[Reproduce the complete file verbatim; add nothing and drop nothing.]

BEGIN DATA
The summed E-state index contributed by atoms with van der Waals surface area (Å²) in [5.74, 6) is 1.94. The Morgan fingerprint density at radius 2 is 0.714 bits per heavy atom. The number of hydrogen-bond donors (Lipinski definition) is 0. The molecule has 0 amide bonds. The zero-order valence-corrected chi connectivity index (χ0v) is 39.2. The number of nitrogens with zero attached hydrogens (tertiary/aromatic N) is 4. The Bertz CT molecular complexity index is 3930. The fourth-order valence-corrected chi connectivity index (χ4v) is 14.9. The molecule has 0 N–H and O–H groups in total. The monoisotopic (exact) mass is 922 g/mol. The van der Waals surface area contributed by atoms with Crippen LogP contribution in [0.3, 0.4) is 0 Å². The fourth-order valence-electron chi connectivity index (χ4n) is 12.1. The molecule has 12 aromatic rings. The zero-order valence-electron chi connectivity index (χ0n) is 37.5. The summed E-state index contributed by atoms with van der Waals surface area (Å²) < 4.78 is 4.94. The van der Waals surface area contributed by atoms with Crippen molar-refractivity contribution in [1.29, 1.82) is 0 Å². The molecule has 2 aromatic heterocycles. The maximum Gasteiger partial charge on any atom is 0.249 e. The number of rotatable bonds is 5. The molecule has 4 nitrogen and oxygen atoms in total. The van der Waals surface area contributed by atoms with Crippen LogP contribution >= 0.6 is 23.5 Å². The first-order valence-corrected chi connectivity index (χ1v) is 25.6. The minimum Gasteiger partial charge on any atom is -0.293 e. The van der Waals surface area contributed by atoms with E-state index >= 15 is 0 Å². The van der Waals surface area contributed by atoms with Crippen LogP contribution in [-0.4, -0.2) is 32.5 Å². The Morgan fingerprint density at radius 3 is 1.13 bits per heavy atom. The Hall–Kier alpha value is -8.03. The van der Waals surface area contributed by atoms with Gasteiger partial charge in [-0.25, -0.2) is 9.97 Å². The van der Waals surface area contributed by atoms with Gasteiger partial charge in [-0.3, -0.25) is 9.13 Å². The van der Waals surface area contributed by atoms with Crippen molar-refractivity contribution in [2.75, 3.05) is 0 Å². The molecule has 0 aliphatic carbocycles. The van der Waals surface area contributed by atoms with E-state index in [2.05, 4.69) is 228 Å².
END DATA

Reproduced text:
The summed E-state index contributed by atoms with van der Waals surface area (Å²) in [5.74, 6) is 1.94. The Morgan fingerprint density at radius 2 is 0.714 bits per heavy atom. The number of hydrogen-bond donors (Lipinski definition) is 0. The molecule has 0 amide bonds. The zero-order valence-corrected chi connectivity index (χ0v) is 39.2. The number of nitrogens with zero attached hydrogens (tertiary/aromatic N) is 4. The Bertz CT molecular complexity index is 3930. The fourth-order valence-corrected chi connectivity index (χ4v) is 14.9. The molecule has 0 N–H and O–H groups in total. The monoisotopic (exact) mass is 922 g/mol. The van der Waals surface area contributed by atoms with Crippen LogP contribution in [0.3, 0.4) is 0 Å². The fourth-order valence-electron chi connectivity index (χ4n) is 12.1. The molecule has 12 aromatic rings. The zero-order valence-electron chi connectivity index (χ0n) is 37.5. The summed E-state index contributed by atoms with van der Waals surface area (Å²) < 4.78 is 4.94. The van der Waals surface area contributed by atoms with Crippen molar-refractivity contribution in [1.29, 1.82) is 0 Å². The molecule has 2 aromatic heterocycles. The maximum Gasteiger partial charge on any atom is 0.249 e. The number of rotatable bonds is 5. The molecule has 4 nitrogen and oxygen atoms in total. The van der Waals surface area contributed by atoms with Crippen LogP contribution >= 0.6 is 23.5 Å². The first-order valence-corrected chi connectivity index (χ1v) is 25.6. The minimum Gasteiger partial charge on any atom is -0.293 e. The van der Waals surface area contributed by atoms with E-state index >= 15 is 0 Å². The van der Waals surface area contributed by atoms with Crippen LogP contribution in [-0.4, -0.2) is 32.5 Å². The Morgan fingerprint density at radius 3 is 1.13 bits per heavy atom. The Hall–Kier alpha value is -8.03. The van der Waals surface area contributed by atoms with Gasteiger partial charge in [-0.25, -0.2) is 9.97 Å². The van der Waals surface area contributed by atoms with Gasteiger partial charge in [-0.3, -0.25) is 9.13 Å². The van der Waals surface area contributed by atoms with Crippen molar-refractivity contribution in [2.75, 3.05) is 0 Å². The molecule has 0 aliphatic carbocycles. The van der Waals surface area contributed by atoms with E-state index in [2.05, 4.69) is 228 Å².